I laugh in the face of fear -- when that face is a wonderful product of practical effects and is leaping out at me from the dark.
Haunted house attractions are a place of joy for me. When the terror of anticipation gives way to the horror of an actor in ghoulish makeup grabbing for me, my natural reaction is to laugh. This is not a disrespectful response, as if the actors and the haunt are silly for even trying to scare me, but one of pure happiness.
And I suspect many of you out there know precisely what I’m talking about.
Psychologists tell us laughter as a fear response is a defense mechanism. It provides a release valve for the tension built up from getting scared. Additionally, that laughter serves to signal to others that we’ve got this covered; not only are we not freaked out, but we are not a target for fear stimuli.
That explanation never felt quite right for me. Maybe it would if I were in actual danger, but not when roaming through an attraction, or watching a scary movie, for that matter. It isn’t as if I don’t get startled or freaked out but, just as a kid on Christmas morning might stare wide-eyed at the loot that’s appeared under his tree, I soak in the magic of a Halloween haunt with a goofy grin and a big giggle. I encounter the fear and love it.
So every year, I try to make it a point to visit multiple haunted house attractions during Halloween season. I covered a lot of ground, though consistently my two favorites are Universal Orlando’s Halloween Horror Nights and Eastern State Penitentiary’s Terror Behind the Walls in Philadelphia.
At the beginning of its 24th season, I visited HHN to check out its take on the Halloween movie franchise, Alien vs. Predator, From Dusk Till Dawn, The Walking Dead, an evil clown factory and a “dollhouse of the damned,” among others. The incredibly high production value and attention brings favorite scary films to life while also breathing life into entirely new and surreal settings. In between the eight houses, the experience continues through scare zones scattered in the streets with themes such as The Purge or a Bayou of Blood.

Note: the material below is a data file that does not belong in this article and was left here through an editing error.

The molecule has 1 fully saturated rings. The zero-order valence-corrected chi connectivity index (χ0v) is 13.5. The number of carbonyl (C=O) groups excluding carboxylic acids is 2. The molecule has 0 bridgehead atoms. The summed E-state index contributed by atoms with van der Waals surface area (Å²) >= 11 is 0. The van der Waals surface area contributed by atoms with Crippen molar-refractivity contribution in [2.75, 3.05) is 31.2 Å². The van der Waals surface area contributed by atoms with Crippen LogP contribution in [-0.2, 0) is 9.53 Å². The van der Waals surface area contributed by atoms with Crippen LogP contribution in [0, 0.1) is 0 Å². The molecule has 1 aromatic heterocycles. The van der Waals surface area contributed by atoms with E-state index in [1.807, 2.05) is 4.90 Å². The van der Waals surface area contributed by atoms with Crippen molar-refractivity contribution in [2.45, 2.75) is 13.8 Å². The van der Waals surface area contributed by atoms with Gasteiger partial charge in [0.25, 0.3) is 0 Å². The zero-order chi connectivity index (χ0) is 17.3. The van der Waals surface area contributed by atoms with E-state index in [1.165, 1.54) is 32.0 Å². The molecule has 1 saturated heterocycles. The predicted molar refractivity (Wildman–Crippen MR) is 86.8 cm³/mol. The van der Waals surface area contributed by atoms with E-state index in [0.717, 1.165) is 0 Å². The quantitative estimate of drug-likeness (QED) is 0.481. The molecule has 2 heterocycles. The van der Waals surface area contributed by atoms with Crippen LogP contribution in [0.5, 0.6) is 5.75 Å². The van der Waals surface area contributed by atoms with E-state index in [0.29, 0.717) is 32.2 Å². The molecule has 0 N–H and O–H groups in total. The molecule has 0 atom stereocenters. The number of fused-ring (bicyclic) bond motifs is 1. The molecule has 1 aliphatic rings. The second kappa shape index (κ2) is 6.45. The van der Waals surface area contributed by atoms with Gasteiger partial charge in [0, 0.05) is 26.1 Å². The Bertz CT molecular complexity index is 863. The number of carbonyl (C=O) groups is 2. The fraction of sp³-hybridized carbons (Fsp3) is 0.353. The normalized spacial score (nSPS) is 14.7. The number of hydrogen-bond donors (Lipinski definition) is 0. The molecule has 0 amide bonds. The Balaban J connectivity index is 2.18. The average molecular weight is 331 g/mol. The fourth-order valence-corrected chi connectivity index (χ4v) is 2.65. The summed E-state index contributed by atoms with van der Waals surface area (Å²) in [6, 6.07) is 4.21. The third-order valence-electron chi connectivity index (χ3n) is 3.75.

Want to know what it’s like to encounter Michael Myers as he emerges to slash through promiscuous teens and unsuspecting tourists? This is the place to be. For a haunt junkie, HHN is the equivalent to getting front-row seats to the Macy’s Thanksgiving Day Parade and riding on the float with Santa (albeit a maniac, killer Santa).
Meanwhile, Terror Behind the Walls is located at the 185-year-old penitentiary (the first ever). Famously haunted (supposedly), the fortress takes up a city block, and the historic structure does the job of creeping out most people before they enter. There is a homegrown craftsmanship to the haunt that makes it a favorite to haunt fans. I especially love the decay and at-times pitch black setting of Detritus (imagine a green house tended by the devil) and The Workshop, where I managed to get a nail gun to my hand, shoved into a crawlspace and attacked with a chainsaw (it was worth signing the waiver allowing actors to touch me).
But like other joyful moments, the scares I faced this Halloween have become a part of me. They are life experiences, much as other holidays or celebrations. And though Halloween season is winding down, there is still time to make those moments at the haunts I mentioned, and others.
With that said, this year I wanted to create a photo album of sorts of my scare memories. It is grainy at times, with poor framing and captured while moving fast, but what follows is documentation of me being chased, grabbed, shambled toward and leapt at at the precise (or close to) instance of my Halloween 2014 scares.
I laughed in the face of fear, and took a picture …